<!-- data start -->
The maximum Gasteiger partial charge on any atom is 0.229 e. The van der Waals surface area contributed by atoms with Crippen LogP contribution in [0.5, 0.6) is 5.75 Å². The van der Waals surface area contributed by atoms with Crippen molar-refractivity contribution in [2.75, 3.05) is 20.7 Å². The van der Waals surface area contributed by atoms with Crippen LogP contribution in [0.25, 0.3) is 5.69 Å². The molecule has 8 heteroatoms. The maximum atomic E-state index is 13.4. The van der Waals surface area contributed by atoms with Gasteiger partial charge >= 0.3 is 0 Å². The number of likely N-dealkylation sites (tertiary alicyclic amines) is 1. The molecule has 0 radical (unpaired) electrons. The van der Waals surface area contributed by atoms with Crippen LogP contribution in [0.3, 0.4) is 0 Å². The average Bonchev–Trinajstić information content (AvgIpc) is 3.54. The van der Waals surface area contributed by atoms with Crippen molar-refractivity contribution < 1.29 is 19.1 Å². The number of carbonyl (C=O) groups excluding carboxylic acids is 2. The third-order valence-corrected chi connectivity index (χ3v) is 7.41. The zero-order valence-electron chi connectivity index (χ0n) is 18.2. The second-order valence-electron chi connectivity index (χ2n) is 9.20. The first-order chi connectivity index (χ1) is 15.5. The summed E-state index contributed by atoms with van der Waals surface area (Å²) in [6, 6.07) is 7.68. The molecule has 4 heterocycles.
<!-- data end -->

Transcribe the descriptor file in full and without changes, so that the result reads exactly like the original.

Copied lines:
The maximum Gasteiger partial charge on any atom is 0.229 e. The van der Waals surface area contributed by atoms with Crippen LogP contribution in [0.5, 0.6) is 5.75 Å². The van der Waals surface area contributed by atoms with Crippen molar-refractivity contribution in [2.75, 3.05) is 20.7 Å². The van der Waals surface area contributed by atoms with Crippen LogP contribution in [0.25, 0.3) is 5.69 Å². The molecule has 8 heteroatoms. The maximum atomic E-state index is 13.4. The van der Waals surface area contributed by atoms with Gasteiger partial charge >= 0.3 is 0 Å². The number of likely N-dealkylation sites (tertiary alicyclic amines) is 1. The molecule has 0 radical (unpaired) electrons. The van der Waals surface area contributed by atoms with Crippen LogP contribution in [0.3, 0.4) is 0 Å². The average Bonchev–Trinajstić information content (AvgIpc) is 3.54. The van der Waals surface area contributed by atoms with Crippen molar-refractivity contribution < 1.29 is 19.1 Å². The number of carbonyl (C=O) groups excluding carboxylic acids is 2. The third-order valence-corrected chi connectivity index (χ3v) is 7.41. The zero-order valence-electron chi connectivity index (χ0n) is 18.2. The second-order valence-electron chi connectivity index (χ2n) is 9.20. The first-order chi connectivity index (χ1) is 15.5. The summed E-state index contributed by atoms with van der Waals surface area (Å²) in [6, 6.07) is 7.68. The molecule has 4 heterocycles.